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  1. India.

    ERIC Educational Resources Information Center

    Semaan, Leslie

    This text examines India's rich and long history, then uses this perspective to focus on present day problems and aspirations. It forces students to reevaluate their stereotyped images of India by presenting a nation that has striven to recover from a past of colonial domination, is presently faced with regional ethnic discord and disparity, and…

  2. India.

    ERIC Educational Resources Information Center

    Semaan, Leslie; Lightman, Kathleen

    Not only is India one of the oldest continuous civilizations in the world, it has also become one of the greatest industrial nations. This package explores India's heritage, its people, and the traumatic changes of the 20th century. Contents include: Introduction, Climate, The Land, Cities, Agriculture, Rural Life, History, Religions, Dress, Food,…

  3. India.

    PubMed

    1985-05-01

    In this discussion of India attention is directed to the following: the people; geography; history; government; political conditions; the economy; foreign relations (Pakistan and Bangladesh, China, and the Soviet Union); defense; and the relations between the US and India. In 1983 India's population was estimated at 746 million with an annual growth rate of 2.24%. The infant mortality rate was estimated at 116/1000 in 1984 with a life expectancy of 54.9 years. Although India occupies only 2.4% of the world's land area, it supports nearly 15% of the world's population. 2 major ethnic strains predominate in India: the Aryan in the north and the Dravidian in the south, although the lines between them are blurred. India dominates the South Asian subcontinent geographically. The people of India have had a continuous civilization since about 2500 B.C., when the inhabitants of the Indus River Valley developed an urban culture based on commerce, trade, and, to a lesser degree, agriculture. This civilization declined about 1500 B.C. and Aryan tribes originating in central Asia absorbed parts of its culture as they spread out over the South Asian subcontinent. During the next few centuries, India flourished under several successive empires. The 1st British outpost in South Asia was established in 1619 at Surat on the northwestern coast of India. The British gradually expanded their influence until, by the 1850s, they controlled almost the entire area of present-day India. Independence was attained on August 15, 1947, and India became a dominion within the Commonwealth of Nations with Jawaharlal Nehru as prime minister. According to its constitution, India is a "sovereign socialist secular democratic republic." Like the US, India has a federal form of government, but the central government in India has greater power in relation to its states, and government is patterned after the British parliamentary system. The Congress Party has ruled India since independence with the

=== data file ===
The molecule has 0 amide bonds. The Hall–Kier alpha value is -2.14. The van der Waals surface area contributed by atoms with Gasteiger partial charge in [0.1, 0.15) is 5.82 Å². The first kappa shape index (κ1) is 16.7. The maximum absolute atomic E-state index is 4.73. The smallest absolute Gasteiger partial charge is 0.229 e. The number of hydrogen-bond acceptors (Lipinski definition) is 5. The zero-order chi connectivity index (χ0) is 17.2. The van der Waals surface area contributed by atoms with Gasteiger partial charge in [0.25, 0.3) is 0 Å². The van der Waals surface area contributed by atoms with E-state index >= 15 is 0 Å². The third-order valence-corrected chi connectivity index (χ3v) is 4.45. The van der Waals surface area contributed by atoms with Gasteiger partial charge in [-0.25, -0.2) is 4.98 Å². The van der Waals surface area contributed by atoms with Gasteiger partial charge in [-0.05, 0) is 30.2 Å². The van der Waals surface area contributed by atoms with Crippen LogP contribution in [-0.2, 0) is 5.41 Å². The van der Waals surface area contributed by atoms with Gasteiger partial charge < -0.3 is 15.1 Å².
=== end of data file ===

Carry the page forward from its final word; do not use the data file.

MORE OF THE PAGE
4. India.

    PubMed

    1989-03-01